In these lines, the albatross symbolizes a big mistake, or a burden of sin, just like the cross on which Christ was crucified. Therefore, all people on the ship agreed to slay that bird.
Example #6: The Bluest Eyes (By Toni Morrison)
Personification, Consonance, and Simile
She ran down the street, the green knee socks making her legs look like wild dandelion of stems that had somehow lost their heads. The weight of her remark stunned us.
This excerpt uses different devices that make language figurative. There is a good use of simile, “legs look like wild dandelion;” and personification, “lost their heads;” and use of consonance in “stunned us,” where the /s/ is a consonant sound.
Example #7: The Week of Diana (By Maya Angelou)
Metaphor, Consonance, Personification
“The dark lantern of world sadness has cast its shadow upon the land.
We stumble into our misery on leaden feet.”
in just these two lines, Maya Angelou has used a metaphor of the dark lantern, consonance of the /s/ sounds, and personification of misery.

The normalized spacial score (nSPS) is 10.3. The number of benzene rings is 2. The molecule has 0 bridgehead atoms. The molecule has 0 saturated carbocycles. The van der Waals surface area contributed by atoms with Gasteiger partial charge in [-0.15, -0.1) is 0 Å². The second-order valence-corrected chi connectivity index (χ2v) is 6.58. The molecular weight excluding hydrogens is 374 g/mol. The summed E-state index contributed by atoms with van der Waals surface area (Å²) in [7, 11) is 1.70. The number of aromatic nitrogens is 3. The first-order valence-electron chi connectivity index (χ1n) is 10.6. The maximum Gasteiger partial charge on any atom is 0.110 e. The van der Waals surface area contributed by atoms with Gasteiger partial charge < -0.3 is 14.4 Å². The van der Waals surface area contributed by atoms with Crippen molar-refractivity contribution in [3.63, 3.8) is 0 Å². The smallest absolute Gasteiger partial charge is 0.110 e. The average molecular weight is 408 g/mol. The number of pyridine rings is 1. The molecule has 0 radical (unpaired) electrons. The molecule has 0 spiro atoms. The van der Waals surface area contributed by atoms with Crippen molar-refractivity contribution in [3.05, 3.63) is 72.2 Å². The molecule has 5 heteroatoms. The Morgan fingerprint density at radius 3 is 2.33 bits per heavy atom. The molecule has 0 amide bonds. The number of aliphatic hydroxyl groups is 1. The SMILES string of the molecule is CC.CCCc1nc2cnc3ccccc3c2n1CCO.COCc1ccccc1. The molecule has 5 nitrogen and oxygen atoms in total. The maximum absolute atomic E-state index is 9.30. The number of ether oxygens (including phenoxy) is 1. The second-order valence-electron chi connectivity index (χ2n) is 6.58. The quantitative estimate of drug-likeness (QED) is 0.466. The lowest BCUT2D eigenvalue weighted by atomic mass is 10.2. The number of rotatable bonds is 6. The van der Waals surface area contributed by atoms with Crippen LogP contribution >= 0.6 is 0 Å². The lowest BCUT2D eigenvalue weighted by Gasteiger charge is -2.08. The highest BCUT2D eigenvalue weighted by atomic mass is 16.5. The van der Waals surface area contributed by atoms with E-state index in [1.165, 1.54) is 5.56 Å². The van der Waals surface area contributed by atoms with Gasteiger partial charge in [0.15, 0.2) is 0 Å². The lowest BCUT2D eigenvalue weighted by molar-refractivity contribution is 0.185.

Example #8: The Negro Speaks of River (By Langston Hughes)
“I’ve known rivers:
I’ve known rivers ancient as the world and older than the flow of human blood in human veins.
My soul has grown deep like the rivers.”
This prince of the Harlem Renaissance has beautifully used a different type of consonance with the /l/ sound and a simile of “my soul.”
Example #9: Musée des Beaux Arts (By W. H. Auden)
That even the dreadful martyrdom must run its course
Anyhow in a corner, some untidy spot
Where the dogs go on with their doggy W. H. Auden life and the torturer’s horse
Scratches its innocent behind on a tree.
W. H. Auden has used a personification of the “dreadful martyrdom,” and consonances of “some untidy spot,” with the /s/ sound, and “dogs go on with their doggy life,” with the /d/ and /g/ sounds.
Function of Figurative Language
The primary function of figurative language is to force readers to imagine what a writer wants to express. Figurative language is not meant to convey literal meanings, and often it compares one concept with another in order to make the first concept easier to understand. However, it links the two ideas or concepts with the goal of influencing the audience to understand the link, even if it does not exist.
Poets and prose writers use this technique to bring out emotions and help their readers form images in their minds. Thus, figurative language is a useful way of conveying an idea that readers cannot understand otherwise, due to its complex and abstract nature. In addition, it helps in analyzing a literary text.